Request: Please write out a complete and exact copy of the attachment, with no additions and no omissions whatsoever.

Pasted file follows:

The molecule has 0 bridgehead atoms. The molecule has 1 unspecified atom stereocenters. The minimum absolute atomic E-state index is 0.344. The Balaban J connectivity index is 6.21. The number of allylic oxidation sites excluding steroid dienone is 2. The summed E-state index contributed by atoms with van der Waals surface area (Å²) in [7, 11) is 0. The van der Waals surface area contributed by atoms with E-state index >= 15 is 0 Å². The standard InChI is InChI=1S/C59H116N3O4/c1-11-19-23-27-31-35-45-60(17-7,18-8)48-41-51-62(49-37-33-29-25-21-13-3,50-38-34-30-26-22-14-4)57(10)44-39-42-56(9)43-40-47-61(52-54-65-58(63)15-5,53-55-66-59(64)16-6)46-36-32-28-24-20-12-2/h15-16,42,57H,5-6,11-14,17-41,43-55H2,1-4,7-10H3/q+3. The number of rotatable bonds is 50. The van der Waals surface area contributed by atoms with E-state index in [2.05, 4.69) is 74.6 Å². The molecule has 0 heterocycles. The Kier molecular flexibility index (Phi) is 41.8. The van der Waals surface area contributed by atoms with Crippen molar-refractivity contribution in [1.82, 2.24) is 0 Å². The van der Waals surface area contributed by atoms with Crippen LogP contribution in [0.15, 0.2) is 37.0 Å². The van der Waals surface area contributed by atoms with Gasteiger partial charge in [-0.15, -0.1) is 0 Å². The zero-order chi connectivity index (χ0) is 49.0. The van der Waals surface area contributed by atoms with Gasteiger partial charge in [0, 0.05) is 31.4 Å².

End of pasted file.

The molecule has 0 bridgehead atoms. The molecule has 1 unspecified atom stereocenters. The minimum absolute atomic E-state index is 0.344. The Balaban J connectivity index is 6.21. The number of allylic oxidation sites excluding steroid dienone is 2. The summed E-state index contributed by atoms with van der Waals surface area (Å²) in [7, 11) is 0. The van der Waals surface area contributed by atoms with E-state index >= 15 is 0 Å². The standard InChI is InChI=1S/C59H116N3O4/c1-11-19-23-27-31-35-45-60(17-7,18-8)48-41-51-62(49-37-33-29-25-21-13-3,50-38-34-30-26-22-14-4)57(10)44-39-42-56(9)43-40-47-61(52-54-65-58(63)15-5,53-55-66-59(64)16-6)46-36-32-28-24-20-12-2/h15-16,42,57H,5-6,11-14,17-41,43-55H2,1-4,7-10H3/q+3. The number of rotatable bonds is 50. The van der Waals surface area contributed by atoms with E-state index in [2.05, 4.69) is 74.6 Å². The molecule has 0 heterocycles. The Kier molecular flexibility index (Phi) is 41.8. The van der Waals surface area contributed by atoms with Crippen molar-refractivity contribution in [1.82, 2.24) is 0 Å². The van der Waals surface area contributed by atoms with Crippen LogP contribution in [0.15, 0.2) is 37.0 Å². The van der Waals surface area contributed by atoms with Gasteiger partial charge in [-0.15, -0.1) is 0 Å². The zero-order chi connectivity index (χ0) is 49.0. The van der Waals surface area contributed by atoms with Gasteiger partial charge in [0, 0.05) is 31.4 Å².